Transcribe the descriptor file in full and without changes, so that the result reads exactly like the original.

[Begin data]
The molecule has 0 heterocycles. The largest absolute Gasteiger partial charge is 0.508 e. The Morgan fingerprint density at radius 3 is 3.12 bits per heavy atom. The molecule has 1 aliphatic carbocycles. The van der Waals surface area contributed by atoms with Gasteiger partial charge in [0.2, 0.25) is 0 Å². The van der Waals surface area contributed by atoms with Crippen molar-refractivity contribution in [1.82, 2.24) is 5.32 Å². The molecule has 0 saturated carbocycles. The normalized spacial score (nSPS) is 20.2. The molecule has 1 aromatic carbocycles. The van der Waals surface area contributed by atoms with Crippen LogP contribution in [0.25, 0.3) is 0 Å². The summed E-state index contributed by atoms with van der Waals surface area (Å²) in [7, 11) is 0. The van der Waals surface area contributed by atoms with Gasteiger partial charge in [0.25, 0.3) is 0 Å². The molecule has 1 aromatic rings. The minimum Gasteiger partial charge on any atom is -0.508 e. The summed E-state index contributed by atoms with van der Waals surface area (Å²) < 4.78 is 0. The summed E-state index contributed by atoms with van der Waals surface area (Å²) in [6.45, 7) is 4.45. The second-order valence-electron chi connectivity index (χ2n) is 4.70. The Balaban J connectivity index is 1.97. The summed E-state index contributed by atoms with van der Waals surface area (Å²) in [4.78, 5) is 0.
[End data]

The molecule has 0 heterocycles. The largest absolute Gasteiger partial charge is 0.508 e. The Morgan fingerprint density at radius 3 is 3.12 bits per heavy atom. The molecule has 1 aliphatic carbocycles. The van der Waals surface area contributed by atoms with Gasteiger partial charge in [0.2, 0.25) is 0 Å². The van der Waals surface area contributed by atoms with Crippen molar-refractivity contribution in [1.82, 2.24) is 5.32 Å². The molecule has 0 saturated carbocycles. The normalized spacial score (nSPS) is 20.2. The molecule has 1 aromatic carbocycles. The van der Waals surface area contributed by atoms with Crippen LogP contribution in [0.25, 0.3) is 0 Å². The summed E-state index contributed by atoms with van der Waals surface area (Å²) in [7, 11) is 0. The van der Waals surface area contributed by atoms with Gasteiger partial charge in [0.25, 0.3) is 0 Å². The molecule has 1 aromatic rings. The minimum Gasteiger partial charge on any atom is -0.508 e. The summed E-state index contributed by atoms with van der Waals surface area (Å²) < 4.78 is 0. The summed E-state index contributed by atoms with van der Waals surface area (Å²) in [6.45, 7) is 4.45. The second-order valence-electron chi connectivity index (χ2n) is 4.70. The Balaban J connectivity index is 1.97. The summed E-state index contributed by atoms with van der Waals surface area (Å²) in [4.78, 5) is 0.